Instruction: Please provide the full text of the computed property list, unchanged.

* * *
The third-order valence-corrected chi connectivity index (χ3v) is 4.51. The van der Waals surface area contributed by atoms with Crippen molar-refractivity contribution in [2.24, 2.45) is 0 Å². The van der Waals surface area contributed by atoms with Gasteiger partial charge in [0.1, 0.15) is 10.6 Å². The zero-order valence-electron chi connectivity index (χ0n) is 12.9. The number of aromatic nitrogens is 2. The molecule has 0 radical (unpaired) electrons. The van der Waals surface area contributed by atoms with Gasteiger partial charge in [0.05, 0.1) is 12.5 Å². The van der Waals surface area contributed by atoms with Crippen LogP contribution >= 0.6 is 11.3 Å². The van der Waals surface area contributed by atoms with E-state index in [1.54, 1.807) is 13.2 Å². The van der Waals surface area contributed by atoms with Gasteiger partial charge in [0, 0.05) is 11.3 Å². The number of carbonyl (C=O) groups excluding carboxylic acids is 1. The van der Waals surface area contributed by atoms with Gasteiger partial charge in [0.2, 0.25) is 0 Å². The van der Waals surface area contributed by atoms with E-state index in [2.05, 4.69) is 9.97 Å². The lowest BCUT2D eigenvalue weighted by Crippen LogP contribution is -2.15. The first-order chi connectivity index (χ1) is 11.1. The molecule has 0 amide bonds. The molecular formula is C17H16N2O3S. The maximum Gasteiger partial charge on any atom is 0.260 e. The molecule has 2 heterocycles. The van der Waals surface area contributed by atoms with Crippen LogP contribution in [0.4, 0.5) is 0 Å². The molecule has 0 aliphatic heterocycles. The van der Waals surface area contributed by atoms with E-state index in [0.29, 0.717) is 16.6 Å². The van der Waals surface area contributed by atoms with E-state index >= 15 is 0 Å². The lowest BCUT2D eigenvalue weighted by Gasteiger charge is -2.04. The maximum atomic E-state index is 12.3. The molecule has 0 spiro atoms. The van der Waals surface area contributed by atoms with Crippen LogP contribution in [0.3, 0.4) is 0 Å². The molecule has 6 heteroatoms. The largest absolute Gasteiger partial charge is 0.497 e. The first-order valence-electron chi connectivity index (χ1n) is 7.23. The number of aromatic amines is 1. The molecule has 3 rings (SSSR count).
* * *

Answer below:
The third-order valence-corrected chi connectivity index (χ3v) is 4.51. The van der Waals surface area contributed by atoms with Crippen molar-refractivity contribution in [2.24, 2.45) is 0 Å². The van der Waals surface area contributed by atoms with Gasteiger partial charge in [0.1, 0.15) is 10.6 Å². The zero-order valence-electron chi connectivity index (χ0n) is 12.9. The number of aromatic nitrogens is 2. The molecule has 0 radical (unpaired) electrons. The van der Waals surface area contributed by atoms with Gasteiger partial charge in [0.05, 0.1) is 12.5 Å². The van der Waals surface area contributed by atoms with Crippen LogP contribution >= 0.6 is 11.3 Å². The van der Waals surface area contributed by atoms with E-state index in [1.54, 1.807) is 13.2 Å². The van der Waals surface area contributed by atoms with Gasteiger partial charge in [0, 0.05) is 11.3 Å². The number of carbonyl (C=O) groups excluding carboxylic acids is 1. The van der Waals surface area contributed by atoms with Gasteiger partial charge in [0.2, 0.25) is 0 Å². The van der Waals surface area contributed by atoms with E-state index in [2.05, 4.69) is 9.97 Å². The lowest BCUT2D eigenvalue weighted by Crippen LogP contribution is -2.15. The first-order chi connectivity index (χ1) is 11.1. The molecule has 0 amide bonds. The molecular formula is C17H16N2O3S. The maximum Gasteiger partial charge on any atom is 0.260 e. The molecule has 2 heterocycles. The van der Waals surface area contributed by atoms with Crippen LogP contribution in [0.4, 0.5) is 0 Å². The molecule has 0 aliphatic heterocycles. The van der Waals surface area contributed by atoms with E-state index in [0.29, 0.717) is 16.6 Å². The van der Waals surface area contributed by atoms with E-state index >= 15 is 0 Å². The lowest BCUT2D eigenvalue weighted by Gasteiger charge is -2.04. The maximum atomic E-state index is 12.3. The molecule has 0 spiro atoms. The van der Waals surface area contributed by atoms with Crippen LogP contribution in [0.3, 0.4) is 0 Å². The molecule has 6 heteroatoms. The largest absolute Gasteiger partial charge is 0.497 e. The first-order valence-electron chi connectivity index (χ1n) is 7.23. The number of aromatic amines is 1. The molecule has 3 rings (SSSR count).